As southerners, and southern governors, former Presidents Jimmy Carter and Bill Clinton each refined Wallace’s approach and found ways to straddle the intractable issues of race, largely by denying that anything was about race, when, in fact, everything was.
The discredited notion of “states’ rights” now became “local solutions.” Everyone trashed the federal government. Taxes and “government” became evil because “everyone,” at least everyone white, knew that black people were getting all of these benefits that hard-working white people were paying for.
“Code words” and “dog whistles,” all pioneered by Wallace, became mainstream political tools. White grievances were at the heart of most Republican – and many Democratic – appeals.
By 1972, Wallace was no longer a threat to the Democrats. Many of his voters had migrated to the Republican Party, and he now posed a threat to Richard Nixon’s reelection, even if it was a minor threat. Wallace’s time had largely passed. But while campaigning in May of 1972, he was shot by a would-be assassin and spent the rest of his life in pain and wheel chair bound.
As a political force, Wallace was finished and faded from view. But this is where the story takes an unusual turn. In 1995, 30 years after the Selma to Montgomery march in Alabama, where Wallace’s forces had viciously attacked civil rights protesters, Wallace went to St. Jude’s church in Montgomery.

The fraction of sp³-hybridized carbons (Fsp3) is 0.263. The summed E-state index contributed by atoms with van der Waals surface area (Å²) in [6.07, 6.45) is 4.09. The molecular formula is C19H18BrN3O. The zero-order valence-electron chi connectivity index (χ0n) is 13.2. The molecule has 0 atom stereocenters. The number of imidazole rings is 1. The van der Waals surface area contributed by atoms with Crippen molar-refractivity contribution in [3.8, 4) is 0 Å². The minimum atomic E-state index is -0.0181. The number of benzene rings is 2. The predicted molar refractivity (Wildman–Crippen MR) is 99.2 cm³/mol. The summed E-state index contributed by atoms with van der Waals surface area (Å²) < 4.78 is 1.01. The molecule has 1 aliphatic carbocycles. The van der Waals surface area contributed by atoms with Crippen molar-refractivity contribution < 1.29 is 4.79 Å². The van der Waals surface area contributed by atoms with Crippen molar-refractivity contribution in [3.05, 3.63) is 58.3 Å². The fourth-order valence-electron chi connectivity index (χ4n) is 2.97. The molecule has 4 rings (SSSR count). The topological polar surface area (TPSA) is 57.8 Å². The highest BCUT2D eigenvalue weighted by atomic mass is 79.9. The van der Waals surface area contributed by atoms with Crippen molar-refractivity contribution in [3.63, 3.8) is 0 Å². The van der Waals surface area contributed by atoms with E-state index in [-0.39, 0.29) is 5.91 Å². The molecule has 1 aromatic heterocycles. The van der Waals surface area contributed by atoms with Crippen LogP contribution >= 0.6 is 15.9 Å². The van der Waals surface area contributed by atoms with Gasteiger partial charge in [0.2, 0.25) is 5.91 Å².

Here is what he said: “I have learned what suffering means. In a way that was impossible before the shooting, I think I can understand something of the pain black people have come to endure. I know I contributed to that pain and I can only ask your forgiveness.” He then joined the congregation in singing “We Shall Overcome.”
Wallace died three years later. At that time, the great American John Lewis said, “As one of the leaders of the civil rights movement, I remember that George Wallace well. But the George Wallace who sent troops to intimidate peaceful, orderly marchers in Selma in 1965 was not the same man who died this week.”
Lewis said, “Wallace deserves recognition for seeking redemption for his mistakes, for his willingness to change, and to set things right with those he harmed and with his God. Rarely does our country witness such a conversion by an elected official. Such a conversion…can be shaped only by courage and conviction.”
Editor’s note on the use of terms. In this series, terms are used in a very specific manner.
“Racism”/”racist” is limited to examples of what has been defined as “scientific racism,” the belief that one race is inherently superior/inferior to others, and, the current use, a power relationship in which one group dominates another, as in “white supremacy.” Racism in this context is typically a system.
“Bigotry” is used to describe group or individual beliefs that stereotype or demean another group. In this sense, bigotry is not limited to the group(s) that wield power over others.
“Racialism” is a term that describes practices intended to pit groups against one another, even in the absence of the individual being a bigot or racist. Racialism is widespread in our political life. For example, in 1964 Barry Goldwater ran ads with a picture of a white worker (“fired”) and a black worker (“hired,”) while in 1980, Jimmy Carter implied that Reagan would re-enslave black people.
As the profiles in this series demonstrate, the boundaries between these terms are fluid, and the outcomes are invariably negative.